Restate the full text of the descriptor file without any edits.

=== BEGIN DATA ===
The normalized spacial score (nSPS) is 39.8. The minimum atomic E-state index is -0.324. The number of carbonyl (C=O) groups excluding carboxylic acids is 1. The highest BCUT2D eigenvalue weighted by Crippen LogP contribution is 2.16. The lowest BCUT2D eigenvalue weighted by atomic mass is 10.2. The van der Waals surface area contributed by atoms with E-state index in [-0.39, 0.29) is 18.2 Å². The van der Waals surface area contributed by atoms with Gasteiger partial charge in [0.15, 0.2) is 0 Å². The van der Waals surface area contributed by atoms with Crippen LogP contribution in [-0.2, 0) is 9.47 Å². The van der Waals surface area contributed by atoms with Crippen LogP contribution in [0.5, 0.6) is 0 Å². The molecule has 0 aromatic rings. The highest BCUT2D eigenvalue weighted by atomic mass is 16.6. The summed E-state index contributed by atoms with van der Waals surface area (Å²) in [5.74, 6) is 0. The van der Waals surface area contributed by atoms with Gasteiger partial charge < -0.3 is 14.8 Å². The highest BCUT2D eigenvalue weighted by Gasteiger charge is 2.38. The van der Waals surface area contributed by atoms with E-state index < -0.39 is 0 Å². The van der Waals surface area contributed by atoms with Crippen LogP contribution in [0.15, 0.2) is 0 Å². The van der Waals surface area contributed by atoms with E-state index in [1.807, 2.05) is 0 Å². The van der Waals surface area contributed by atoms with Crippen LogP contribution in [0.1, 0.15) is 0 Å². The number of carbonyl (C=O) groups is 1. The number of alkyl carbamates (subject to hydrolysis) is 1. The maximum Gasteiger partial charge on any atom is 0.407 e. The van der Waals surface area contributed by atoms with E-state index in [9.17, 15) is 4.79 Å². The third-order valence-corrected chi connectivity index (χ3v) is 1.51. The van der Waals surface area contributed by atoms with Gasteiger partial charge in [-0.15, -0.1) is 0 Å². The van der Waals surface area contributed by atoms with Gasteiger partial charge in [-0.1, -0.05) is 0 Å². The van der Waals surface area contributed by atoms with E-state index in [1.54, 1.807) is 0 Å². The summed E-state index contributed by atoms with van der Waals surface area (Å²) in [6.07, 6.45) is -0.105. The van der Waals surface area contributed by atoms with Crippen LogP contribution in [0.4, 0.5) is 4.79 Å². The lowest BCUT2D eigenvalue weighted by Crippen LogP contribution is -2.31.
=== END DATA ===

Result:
The normalized spacial score (nSPS) is 39.8. The minimum atomic E-state index is -0.324. The number of carbonyl (C=O) groups excluding carboxylic acids is 1. The highest BCUT2D eigenvalue weighted by Crippen LogP contribution is 2.16. The lowest BCUT2D eigenvalue weighted by atomic mass is 10.2. The van der Waals surface area contributed by atoms with E-state index in [-0.39, 0.29) is 18.2 Å². The van der Waals surface area contributed by atoms with Gasteiger partial charge in [0.15, 0.2) is 0 Å². The van der Waals surface area contributed by atoms with Crippen LogP contribution in [-0.2, 0) is 9.47 Å². The van der Waals surface area contributed by atoms with Crippen LogP contribution in [0.5, 0.6) is 0 Å². The molecule has 0 aromatic rings. The highest BCUT2D eigenvalue weighted by atomic mass is 16.6. The summed E-state index contributed by atoms with van der Waals surface area (Å²) in [5.74, 6) is 0. The van der Waals surface area contributed by atoms with Gasteiger partial charge < -0.3 is 14.8 Å². The highest BCUT2D eigenvalue weighted by Gasteiger charge is 2.38. The van der Waals surface area contributed by atoms with E-state index < -0.39 is 0 Å². The van der Waals surface area contributed by atoms with Crippen LogP contribution in [0.15, 0.2) is 0 Å². The van der Waals surface area contributed by atoms with E-state index in [1.807, 2.05) is 0 Å². The van der Waals surface area contributed by atoms with Crippen LogP contribution in [0.1, 0.15) is 0 Å². The number of carbonyl (C=O) groups is 1. The number of alkyl carbamates (subject to hydrolysis) is 1. The maximum Gasteiger partial charge on any atom is 0.407 e. The van der Waals surface area contributed by atoms with E-state index in [9.17, 15) is 4.79 Å². The third-order valence-corrected chi connectivity index (χ3v) is 1.51. The van der Waals surface area contributed by atoms with Gasteiger partial charge in [-0.15, -0.1) is 0 Å². The van der Waals surface area contributed by atoms with Gasteiger partial charge in [-0.1, -0.05) is 0 Å². The van der Waals surface area contributed by atoms with E-state index in [1.54, 1.807) is 0 Å². The summed E-state index contributed by atoms with van der Waals surface area (Å²) in [6.07, 6.45) is -0.105. The van der Waals surface area contributed by atoms with Crippen LogP contribution in [0.4, 0.5) is 4.79 Å². The lowest BCUT2D eigenvalue weighted by Crippen LogP contribution is -2.31.